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If you were to have asked the majority of Pharisees of the first century what they thought about “righteousness” they would probably have defined it in terms of obedience to the 248 positive commands and the 365 negative prohibitions found in the Law of Moses, on top of which they would undoubtedly have placed their oral tradition consisting of insights and interpretations on how the Law should be applied to life. Although that sounds quite impressive, Jesus said to his disciples (and you): “For I say to you, unless your righteousness surpasses that of the scribes and Pharisees, you shall not enter the kingdom of heaven” (5:20). Does that mean we’ve got to come up with a 249th command and a 366th prohibition? Is it merely an issue of doing more? If not, what then did Jesus mean? If the righteousness he requires of us differs from that of the Pharisees in a qualitative rather than quantitative sense, what is it? Jesus answers this question by putting before us a series of antitheses.

Six times in Mt. 5:21-48 a contrast is highlighted: Vv. 21a / 22a; 27a / 28a; 31a / 32a; 33a / 34; 38a / 39a; 43a / 44a. But the question is this: with whom or with what is Jesus contrasting his own teaching?

Several views have been proposed.

·          Some would argue that the contrast is between the teaching of Jesus and the teaching of Moses. The more radical approach is to suggest that Jesus portrays himself as the New Moses and thus the giver of a New Torah, a new law. On this view Jesus is repudiating and contradicting Moses. The point of his words is something like this: “You have heard or are aware of what Moses taught in the Old Testament. But I teach something quite new and different.” Clearly, this can hardly be correct, for Jesus has just stated that he did not come to abolish the OT but to fulfill it. Furthermore, there is nothing in what Jesus actually says in the antitheses that contradicts anything Moses said (although he did abrogate certain parts of the Mosaic code, such as the death penalty for adultery).

·          The most likely scenario is that the contrasts in view are between the teaching of Jesus and the perversion and misunderstanding of the Mosaic law on the part of the scribes and Pharisees. Jesus is not setting himself over against Moses but over against the distortions of Moses by the rabbis in Israel. We must distinguish between the written Torah and the oral tradition in Israel. The latter, known as the Halakah, by the end of the 2nd century had come to be regarded as equal in authority to the written law of God. Both were thought to have been given at Sinai and transmitted faithfully down through the centuries. This view emphasizes Jesus’ use of the words “heard” and “said”. The point is this: Jesus does not say, “You have read in the written Word of God,” but “You have heard it said . . .” Jesus was opposing the oral tradition of the scribes, not the written Word of Moses. By whom was it “said”? By the rabbis, those who expounded, interpreted, and applied the Law to the people. For example, in the last “antithesis” Jesus declares, “You have heard that it was said . . . hate your enemy” (5:43). But nowhere in the OT are God’s people told to hate their enemy. Jesus is challenging an oral distortion of Moses, not one of his written declarations.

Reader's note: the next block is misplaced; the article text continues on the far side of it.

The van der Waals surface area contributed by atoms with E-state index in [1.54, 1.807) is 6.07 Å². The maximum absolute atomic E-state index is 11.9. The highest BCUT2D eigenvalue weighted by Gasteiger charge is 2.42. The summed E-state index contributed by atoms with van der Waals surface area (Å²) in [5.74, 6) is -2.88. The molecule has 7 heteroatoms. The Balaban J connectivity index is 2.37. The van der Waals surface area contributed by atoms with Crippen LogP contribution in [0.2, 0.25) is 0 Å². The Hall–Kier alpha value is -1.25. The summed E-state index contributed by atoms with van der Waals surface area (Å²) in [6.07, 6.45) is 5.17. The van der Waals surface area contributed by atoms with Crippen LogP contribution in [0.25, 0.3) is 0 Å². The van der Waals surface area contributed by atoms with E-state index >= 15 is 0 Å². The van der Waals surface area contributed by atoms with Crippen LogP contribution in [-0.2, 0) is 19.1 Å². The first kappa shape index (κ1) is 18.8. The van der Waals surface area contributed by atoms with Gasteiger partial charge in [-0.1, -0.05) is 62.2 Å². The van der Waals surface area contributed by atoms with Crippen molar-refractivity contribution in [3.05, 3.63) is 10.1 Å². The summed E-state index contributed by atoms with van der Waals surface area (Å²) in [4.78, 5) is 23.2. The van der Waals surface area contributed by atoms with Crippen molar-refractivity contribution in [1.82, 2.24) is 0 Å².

·          On the other hand, it must be admitted that Jesus did in fact expand and intensify the OT law. As the so-called “antitheses” will indicate, Jesus internalized what many in Israel had reduced to a merely external ritual. Jesus thus made explicit what in Moses was only implicit. In forbidding murder, Moses was not approving anger. In forbidding adultery, Moses was not approving lust. Jesus aimed only to unfold and develop what Moses left unsaid and thus what was open to distortion and misapplication by the Scribes and Pharisees.

A.             The Principle is Announced – 5:21-22

Several points deserve our attention:

1.              The translation, “you shall not kill”, is incorrect. The OT law does not prohibit all forms of killing (capital punishment and just war being notable examples). It should be rendered “you shall not commit murder.”

2.              Jesus makes it clear that simply because you don’t commit the act of murder, you have not thereby exhausted what the law was ultimately designed to accomplish. The Pharisees mistakenly thought that so long as they did not take another human life they had discharged their obligation to their fellow man. They believed that as long as their hands did not perform the outward act the inward attitude of the heart was irrelevant. But Jesus says: “You have been led to believe that it was sufficient simply not to kill. You have been led to believe that your responsibility to others was fulfilled in the observance of the external letter of the law alone. But I say to you that the thoughts and intent of your heart is no less important in the eyes of God.”

In other words, the attitude is equally as important as the act. Anger, says Jesus, is incipient murder! Real righteousness does not consist in merely abstaining from murder. Real righteousness, the righteousness that must characterize the citizens of the kingdom of heaven, extends to the motive in your heart. Says MacArthur:

“It is possible for a person who has never been involved in so much as a fist fight to have more of a murderous spirit than a multiple killer. Many people, in the deepest feelings of their hearts, have anger and hatred to such a degree that their true desire is for the hated person to be dead. The fact that fear, cowardice, or lack of opportunity does not permit them to take that person’s life does not diminish their guilt before God” (293).